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Five lime-stabilization processes for land application of biosolids were surveyed to determine the relationship between different process parameters and odor production from limed-biosolids. The survey includes: one pre-liming facility with two dewatering processes (Plants #1a and #1b) and three post-lime stabilization facilities (Plants #2, #3a, and #3b). This group of lime stabilization facilities portrayed a variety of process variations. Anaerobic production of odors (assessed by TMA and RSC concentrations in headspace samples) of stored biosolids and on the surface of land-applied biosolids (assessed by olfactory analyses) appeared to be closely related to the quality of lime stabilization achieved in the biosolids samples. Lime stabilization requires both ample lime dosage and proper lime incorporation in sludge to sustain high pH levels, inhibit microbial activity, and reduce odor production during storage. Lime dosages that just meet the lime dosage required to reach pH ≥ 12 may produce additional odors with storage time, due to pH decay. Minimal lime dosages appeared to dramatically increase odor production (TMA and RSC concentrations) in biosolids, presumably due to increased microbial activity with storage time. Lower levels of lime incorporation in sludge appeared to increase the odor production of biosolids significantly, presumably due to increased microbial activity. Lower levels of lime incorporation appeared to contribute to increased concentrations in both RSC and TMA concentrations.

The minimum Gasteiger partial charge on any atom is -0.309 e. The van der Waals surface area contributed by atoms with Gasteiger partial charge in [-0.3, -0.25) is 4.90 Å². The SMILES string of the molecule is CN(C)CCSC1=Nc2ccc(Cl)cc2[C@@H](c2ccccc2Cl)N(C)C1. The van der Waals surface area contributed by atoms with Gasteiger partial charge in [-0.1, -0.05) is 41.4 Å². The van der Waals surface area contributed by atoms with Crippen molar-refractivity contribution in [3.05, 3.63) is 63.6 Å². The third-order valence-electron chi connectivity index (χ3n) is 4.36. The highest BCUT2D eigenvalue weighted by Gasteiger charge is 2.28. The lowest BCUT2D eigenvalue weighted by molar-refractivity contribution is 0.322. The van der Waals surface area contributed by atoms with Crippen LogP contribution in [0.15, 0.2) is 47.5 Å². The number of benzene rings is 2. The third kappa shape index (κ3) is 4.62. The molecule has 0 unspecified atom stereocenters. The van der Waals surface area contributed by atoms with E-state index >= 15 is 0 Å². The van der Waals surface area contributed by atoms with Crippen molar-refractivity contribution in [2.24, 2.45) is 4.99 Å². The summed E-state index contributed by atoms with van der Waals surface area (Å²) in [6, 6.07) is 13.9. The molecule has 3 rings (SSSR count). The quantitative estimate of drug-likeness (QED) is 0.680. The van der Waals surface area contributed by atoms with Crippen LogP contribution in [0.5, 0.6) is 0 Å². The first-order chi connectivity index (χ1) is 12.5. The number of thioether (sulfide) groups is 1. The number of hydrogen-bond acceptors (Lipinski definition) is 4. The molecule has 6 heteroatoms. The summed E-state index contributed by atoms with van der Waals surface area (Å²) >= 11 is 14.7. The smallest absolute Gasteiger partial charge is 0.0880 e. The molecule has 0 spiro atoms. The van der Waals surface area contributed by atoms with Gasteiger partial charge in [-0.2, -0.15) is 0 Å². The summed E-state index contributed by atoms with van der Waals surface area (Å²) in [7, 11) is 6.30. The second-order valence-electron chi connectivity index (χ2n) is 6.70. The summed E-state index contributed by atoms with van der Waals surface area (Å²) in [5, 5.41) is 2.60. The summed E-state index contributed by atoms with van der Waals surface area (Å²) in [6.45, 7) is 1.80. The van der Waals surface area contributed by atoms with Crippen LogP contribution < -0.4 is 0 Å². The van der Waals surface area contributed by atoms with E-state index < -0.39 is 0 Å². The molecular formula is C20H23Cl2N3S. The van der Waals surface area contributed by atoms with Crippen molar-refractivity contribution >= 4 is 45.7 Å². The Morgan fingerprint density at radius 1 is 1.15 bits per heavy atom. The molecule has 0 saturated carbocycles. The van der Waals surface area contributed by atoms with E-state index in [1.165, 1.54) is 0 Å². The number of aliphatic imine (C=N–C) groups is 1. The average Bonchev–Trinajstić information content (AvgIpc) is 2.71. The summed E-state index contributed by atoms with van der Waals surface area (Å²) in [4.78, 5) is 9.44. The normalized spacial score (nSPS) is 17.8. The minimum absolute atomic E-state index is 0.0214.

Document Type: Research Article


Publication date: January 1, 2004

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  • Proceedings of the Water Environment Federation is an archive of papers published in the proceedings of the annual Water Environment Federation® Technical Exhibition and Conference (WEFTEC® ) and specialty conferences held since the year 2000. These proceedings are not peer reviewed.

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